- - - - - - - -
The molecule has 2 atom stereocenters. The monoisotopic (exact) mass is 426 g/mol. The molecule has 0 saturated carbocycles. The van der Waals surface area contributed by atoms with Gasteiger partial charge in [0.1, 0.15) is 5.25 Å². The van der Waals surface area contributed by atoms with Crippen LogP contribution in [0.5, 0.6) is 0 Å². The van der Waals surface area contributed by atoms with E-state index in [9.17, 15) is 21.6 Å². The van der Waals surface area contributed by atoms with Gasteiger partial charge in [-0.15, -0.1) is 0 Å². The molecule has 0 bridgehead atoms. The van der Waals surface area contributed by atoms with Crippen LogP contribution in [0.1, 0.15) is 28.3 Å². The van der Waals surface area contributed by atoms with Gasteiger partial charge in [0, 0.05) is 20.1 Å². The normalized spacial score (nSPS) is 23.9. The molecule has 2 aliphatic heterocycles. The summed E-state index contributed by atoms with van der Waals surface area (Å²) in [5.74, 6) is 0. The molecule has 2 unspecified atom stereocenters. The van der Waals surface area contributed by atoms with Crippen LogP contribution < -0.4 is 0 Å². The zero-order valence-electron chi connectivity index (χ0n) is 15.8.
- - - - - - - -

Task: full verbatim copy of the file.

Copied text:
The molecule has 2 atom stereocenters. The monoisotopic (exact) mass is 426 g/mol. The molecule has 0 saturated carbocycles. The van der Waals surface area contributed by atoms with Gasteiger partial charge in [0.1, 0.15) is 5.25 Å². The van der Waals surface area contributed by atoms with Crippen LogP contribution in [0.5, 0.6) is 0 Å². The van der Waals surface area contributed by atoms with E-state index in [9.17, 15) is 21.6 Å². The van der Waals surface area contributed by atoms with Gasteiger partial charge in [-0.15, -0.1) is 0 Å². The molecule has 0 bridgehead atoms. The van der Waals surface area contributed by atoms with Crippen LogP contribution in [0.1, 0.15) is 28.3 Å². The van der Waals surface area contributed by atoms with Gasteiger partial charge in [0, 0.05) is 20.1 Å². The normalized spacial score (nSPS) is 23.9. The molecule has 2 aliphatic heterocycles. The summed E-state index contributed by atoms with van der Waals surface area (Å²) in [5.74, 6) is 0. The molecule has 2 unspecified atom stereocenters. The van der Waals surface area contributed by atoms with Crippen LogP contribution < -0.4 is 0 Å². The zero-order valence-electron chi connectivity index (χ0n) is 15.8.